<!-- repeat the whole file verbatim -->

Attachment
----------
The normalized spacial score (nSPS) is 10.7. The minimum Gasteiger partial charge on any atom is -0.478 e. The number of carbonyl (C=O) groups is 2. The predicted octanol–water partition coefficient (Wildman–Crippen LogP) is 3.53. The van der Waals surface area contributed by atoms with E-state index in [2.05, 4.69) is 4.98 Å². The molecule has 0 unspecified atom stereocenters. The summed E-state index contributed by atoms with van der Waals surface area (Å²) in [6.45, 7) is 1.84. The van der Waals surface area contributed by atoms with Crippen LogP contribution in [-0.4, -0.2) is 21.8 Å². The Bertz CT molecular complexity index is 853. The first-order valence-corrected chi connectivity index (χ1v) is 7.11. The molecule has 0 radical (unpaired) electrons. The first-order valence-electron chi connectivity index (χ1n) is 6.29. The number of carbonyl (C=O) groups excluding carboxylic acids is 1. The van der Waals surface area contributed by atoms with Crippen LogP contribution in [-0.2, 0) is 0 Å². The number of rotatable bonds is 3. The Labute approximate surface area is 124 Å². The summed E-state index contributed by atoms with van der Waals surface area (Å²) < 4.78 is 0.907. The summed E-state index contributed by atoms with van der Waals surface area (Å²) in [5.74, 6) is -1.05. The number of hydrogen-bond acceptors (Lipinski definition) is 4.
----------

The normalized spacial score (nSPS) is 10.7. The minimum Gasteiger partial charge on any atom is -0.478 e. The number of carbonyl (C=O) groups is 2. The predicted octanol–water partition coefficient (Wildman–Crippen LogP) is 3.53. The van der Waals surface area contributed by atoms with E-state index in [2.05, 4.69) is 4.98 Å². The molecule has 0 unspecified atom stereocenters. The summed E-state index contributed by atoms with van der Waals surface area (Å²) in [6.45, 7) is 1.84. The van der Waals surface area contributed by atoms with Crippen LogP contribution in [-0.4, -0.2) is 21.8 Å². The Bertz CT molecular complexity index is 853. The first-order valence-corrected chi connectivity index (χ1v) is 7.11. The molecule has 0 radical (unpaired) electrons. The first-order valence-electron chi connectivity index (χ1n) is 6.29. The number of carbonyl (C=O) groups excluding carboxylic acids is 1. The van der Waals surface area contributed by atoms with Crippen LogP contribution in [-0.2, 0) is 0 Å². The number of rotatable bonds is 3. The Labute approximate surface area is 124 Å². The summed E-state index contributed by atoms with van der Waals surface area (Å²) < 4.78 is 0.907. The summed E-state index contributed by atoms with van der Waals surface area (Å²) in [5.74, 6) is -1.05. The number of hydrogen-bond acceptors (Lipinski definition) is 4.